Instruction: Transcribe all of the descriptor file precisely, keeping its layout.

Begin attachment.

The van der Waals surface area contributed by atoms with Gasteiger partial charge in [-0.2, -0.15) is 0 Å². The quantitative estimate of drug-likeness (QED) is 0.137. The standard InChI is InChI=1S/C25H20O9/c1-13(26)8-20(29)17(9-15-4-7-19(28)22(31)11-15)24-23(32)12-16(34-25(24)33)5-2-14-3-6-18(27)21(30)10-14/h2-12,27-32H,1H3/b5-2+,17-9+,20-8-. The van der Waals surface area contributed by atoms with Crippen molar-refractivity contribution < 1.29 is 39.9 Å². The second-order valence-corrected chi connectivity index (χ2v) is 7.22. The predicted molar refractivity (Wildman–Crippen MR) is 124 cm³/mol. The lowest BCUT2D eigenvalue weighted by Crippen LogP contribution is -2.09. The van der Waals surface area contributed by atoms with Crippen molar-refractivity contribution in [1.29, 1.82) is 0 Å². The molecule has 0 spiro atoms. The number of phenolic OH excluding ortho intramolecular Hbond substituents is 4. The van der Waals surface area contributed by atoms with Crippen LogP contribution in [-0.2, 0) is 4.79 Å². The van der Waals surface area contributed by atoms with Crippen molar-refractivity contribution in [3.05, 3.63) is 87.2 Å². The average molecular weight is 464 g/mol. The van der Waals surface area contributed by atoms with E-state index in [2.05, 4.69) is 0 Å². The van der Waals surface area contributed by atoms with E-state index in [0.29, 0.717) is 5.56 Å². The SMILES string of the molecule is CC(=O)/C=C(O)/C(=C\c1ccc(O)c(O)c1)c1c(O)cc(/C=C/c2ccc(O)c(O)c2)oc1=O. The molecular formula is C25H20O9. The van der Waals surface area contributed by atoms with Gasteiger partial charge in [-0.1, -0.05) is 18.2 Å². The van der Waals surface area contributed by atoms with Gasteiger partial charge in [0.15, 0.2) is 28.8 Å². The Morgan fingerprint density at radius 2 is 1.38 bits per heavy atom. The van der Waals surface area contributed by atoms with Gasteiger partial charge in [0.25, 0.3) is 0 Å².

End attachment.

The van der Waals surface area contributed by atoms with Gasteiger partial charge in [-0.2, -0.15) is 0 Å². The quantitative estimate of drug-likeness (QED) is 0.137. The standard InChI is InChI=1S/C25H20O9/c1-13(26)8-20(29)17(9-15-4-7-19(28)22(31)11-15)24-23(32)12-16(34-25(24)33)5-2-14-3-6-18(27)21(30)10-14/h2-12,27-32H,1H3/b5-2+,17-9+,20-8-. The van der Waals surface area contributed by atoms with Crippen molar-refractivity contribution < 1.29 is 39.9 Å². The second-order valence-corrected chi connectivity index (χ2v) is 7.22. The predicted molar refractivity (Wildman–Crippen MR) is 124 cm³/mol. The lowest BCUT2D eigenvalue weighted by Crippen LogP contribution is -2.09. The van der Waals surface area contributed by atoms with Crippen molar-refractivity contribution in [1.29, 1.82) is 0 Å². The molecule has 0 spiro atoms. The number of phenolic OH excluding ortho intramolecular Hbond substituents is 4. The van der Waals surface area contributed by atoms with Crippen LogP contribution in [-0.2, 0) is 4.79 Å². The van der Waals surface area contributed by atoms with Crippen molar-refractivity contribution in [3.05, 3.63) is 87.2 Å². The average molecular weight is 464 g/mol. The van der Waals surface area contributed by atoms with E-state index in [2.05, 4.69) is 0 Å². The van der Waals surface area contributed by atoms with E-state index in [0.29, 0.717) is 5.56 Å². The SMILES string of the molecule is CC(=O)/C=C(O)/C(=C\c1ccc(O)c(O)c1)c1c(O)cc(/C=C/c2ccc(O)c(O)c2)oc1=O. The molecular formula is C25H20O9. The van der Waals surface area contributed by atoms with Gasteiger partial charge in [-0.1, -0.05) is 18.2 Å². The van der Waals surface area contributed by atoms with Gasteiger partial charge in [0.15, 0.2) is 28.8 Å². The Morgan fingerprint density at radius 2 is 1.38 bits per heavy atom. The van der Waals surface area contributed by atoms with Gasteiger partial charge in [0.25, 0.3) is 0 Å².